3. Have we dealt with a well-known
substantive investment or commercial bank, or
with a subsidiary of that entity? If the
answer is a subsidiary of the investment or
commercial bank, in what nation is the
subsidiary domiciled? What are the
legal/capital/bankruptcy laws of that
domicile? This information is necessary to
assess real credit risk.

4. Is the subsidiary of the investment or
commercial bank entitled to an automatic fund
forwarding from the parent to cover the
"trade deby" of that subsidiary, if the
subsidiary fails? If not, then we would have
to cover the failed commitments, as margin
calls do not wait for litigation outcome.

5. If we have dealt with a subsidiary of the
investment or commercial bank, have you seen
the balance sheet of that subsidiary and
audited amount of total nominal value of
derivatives granted by that entity to others?
Without this, no reasonable calculation can
be made of our credit risk involved with this
dealer.

6. If we have dealt with a substantive
investment or commercial bank in hedge
derivatives, has our Board of Directors been
apprised of the condition using an audited
statement of the nominal value of all
derivatives granted by that institution? If
we have not, then regardless of the hundreds
of millions or billions in capital that these
above firms have, no meaningful qualification
of risk has been (or can be) made.

7. Can we trade the entire transaction of the
hedge book with any dealer we wish, or are we
obligated to one "granting dealer" when
changes or closure are required or desired?
If we can't take our position in totality (or
leg by leg) to any dealer, we have severely
limited our liquidity and tied ourselves to
the financial condition of our counterparty.

8. Assuming we used leased gold contracts as
part of our hedging program, do either
ourselves or the dealers have the obligation
of returning the gold, re-leasing the gold,
or replacing the gold at the end of the
standard term of lease (which is one year)
required by all central banks? Does our Board
of Directors realize that no matter what our
contract says with the gold bank, the leased
gold needs to be re-leased, replaced, or
covered at the end of each year regardless of
the fact that our hedge position may go out
as far as 10 years forward?

9. Regarding the hedge instruments: A) Were
all the trades transacted over-the-counter,
or on a listed exchange? B) Is there a
regulatory body presiding over all these
transaction? C) Are the prices of these
instruments in the public record somewhere?
D) Was the price of these instruments
determined by computer modeling? E) Is there
an open market for each leg of these hedge
transactions?

10. Regarding legal considerations: A) Are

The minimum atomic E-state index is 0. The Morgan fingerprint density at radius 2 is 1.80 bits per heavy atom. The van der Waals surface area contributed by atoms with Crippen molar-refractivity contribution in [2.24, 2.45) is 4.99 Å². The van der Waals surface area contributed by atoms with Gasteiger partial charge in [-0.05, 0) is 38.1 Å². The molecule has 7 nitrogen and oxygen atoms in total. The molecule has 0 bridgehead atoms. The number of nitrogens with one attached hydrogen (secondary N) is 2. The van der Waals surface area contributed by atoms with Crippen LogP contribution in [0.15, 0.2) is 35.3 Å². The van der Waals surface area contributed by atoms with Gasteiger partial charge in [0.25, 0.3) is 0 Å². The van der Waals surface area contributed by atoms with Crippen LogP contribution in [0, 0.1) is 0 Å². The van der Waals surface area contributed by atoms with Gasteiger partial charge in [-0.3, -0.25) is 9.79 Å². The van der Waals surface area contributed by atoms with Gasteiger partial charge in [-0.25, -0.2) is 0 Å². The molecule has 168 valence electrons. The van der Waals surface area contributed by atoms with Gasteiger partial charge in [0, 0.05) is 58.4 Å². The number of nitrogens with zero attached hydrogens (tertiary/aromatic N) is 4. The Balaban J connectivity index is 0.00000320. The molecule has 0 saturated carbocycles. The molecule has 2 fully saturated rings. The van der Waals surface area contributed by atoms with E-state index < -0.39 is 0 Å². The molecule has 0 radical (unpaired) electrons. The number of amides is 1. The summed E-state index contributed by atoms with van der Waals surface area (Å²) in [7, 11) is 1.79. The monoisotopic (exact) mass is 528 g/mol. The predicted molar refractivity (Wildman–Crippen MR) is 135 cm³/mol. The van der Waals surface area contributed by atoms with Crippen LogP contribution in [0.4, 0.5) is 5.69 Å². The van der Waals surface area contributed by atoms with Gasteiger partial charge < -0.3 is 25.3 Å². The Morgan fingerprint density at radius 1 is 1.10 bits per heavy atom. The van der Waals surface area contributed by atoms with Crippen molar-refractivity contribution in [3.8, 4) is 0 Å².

you familiar with the legal precedent set in
the early 1990s in U.S. District Court for
the Southern District of New York whereby the
validity of a derivative transaction is
determined by the capitalization of a
transaction versus the nominal value of the
transaction? B) Are you familiar with the
legal precedent concerning the validity of a
commodity transaction being determined by the
timely (and industry standard) execution of a
margin call?

If every hedging gold producer chairman of
the board, where the buck ends, would ask
these questions, I believe the answer would
go a long way toward putting an end to the
use of financially weak instruments. I
believe in free markets and the right of any
commodity-producing company to hedge. But
hedging has to be done intelligently in
instruments that have guarantees that they
will function. The instruments now being used
for hedging are extremely dangerous in a
world where the best names today can be the
bankrupts of tomorrow.

Please be informed that the total size of the
nominal value of all gold derivatives on the
books of the commercial banks of the 48
countries reporting to the International
Monetary Fund is at gold $285 =
$278,000,000,000, of which the total amount
of all the gold hedged by all the gold
producers of the world is only 11 percent.

Convert the total nominal value of all the
commercial banks' gold derivative position
into ounces of gold, and your figure is over
900,000,000 ounces of gold represented at
nominal value by the commercial bank.

Sir, a disaster is in the making, therefore
please get Newmont out of harm's
way.

Sincerely yours,

James Sinclair, Chairman
Tan Range Exploration
Sharon, Connecticut

----------------------------------------------------

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----------------------------------------------------